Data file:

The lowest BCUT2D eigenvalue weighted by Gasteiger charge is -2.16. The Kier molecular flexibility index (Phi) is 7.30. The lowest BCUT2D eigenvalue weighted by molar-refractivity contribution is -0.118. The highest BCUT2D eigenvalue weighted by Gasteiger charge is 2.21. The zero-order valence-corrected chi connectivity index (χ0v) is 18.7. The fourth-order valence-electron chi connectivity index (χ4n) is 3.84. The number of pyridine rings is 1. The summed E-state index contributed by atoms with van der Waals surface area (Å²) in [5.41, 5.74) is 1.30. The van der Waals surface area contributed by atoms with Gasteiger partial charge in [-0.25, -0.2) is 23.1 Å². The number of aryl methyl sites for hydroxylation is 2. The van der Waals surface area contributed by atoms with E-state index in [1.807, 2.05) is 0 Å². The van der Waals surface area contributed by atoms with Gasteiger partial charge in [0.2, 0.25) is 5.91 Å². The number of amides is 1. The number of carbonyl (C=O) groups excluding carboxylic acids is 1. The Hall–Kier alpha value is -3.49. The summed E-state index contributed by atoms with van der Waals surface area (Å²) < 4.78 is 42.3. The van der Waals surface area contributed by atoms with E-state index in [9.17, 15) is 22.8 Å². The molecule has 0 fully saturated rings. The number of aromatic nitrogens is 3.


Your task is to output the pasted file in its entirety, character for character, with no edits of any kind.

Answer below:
The lowest BCUT2D eigenvalue weighted by Gasteiger charge is -2.16. The Kier molecular flexibility index (Phi) is 7.30. The lowest BCUT2D eigenvalue weighted by molar-refractivity contribution is -0.118. The highest BCUT2D eigenvalue weighted by Gasteiger charge is 2.21. The zero-order valence-corrected chi connectivity index (χ0v) is 18.7. The fourth-order valence-electron chi connectivity index (χ4n) is 3.84. The number of pyridine rings is 1. The summed E-state index contributed by atoms with van der Waals surface area (Å²) in [5.41, 5.74) is 1.30. The van der Waals surface area contributed by atoms with Gasteiger partial charge in [-0.25, -0.2) is 23.1 Å². The number of aryl methyl sites for hydroxylation is 2. The van der Waals surface area contributed by atoms with E-state index in [1.807, 2.05) is 0 Å². The van der Waals surface area contributed by atoms with Gasteiger partial charge in [0.2, 0.25) is 5.91 Å². The number of amides is 1. The number of carbonyl (C=O) groups excluding carboxylic acids is 1. The Hall–Kier alpha value is -3.49. The summed E-state index contributed by atoms with van der Waals surface area (Å²) < 4.78 is 42.3. The van der Waals surface area contributed by atoms with E-state index in [9.17, 15) is 22.8 Å². The molecule has 0 fully saturated rings. The number of aromatic nitrogens is 3.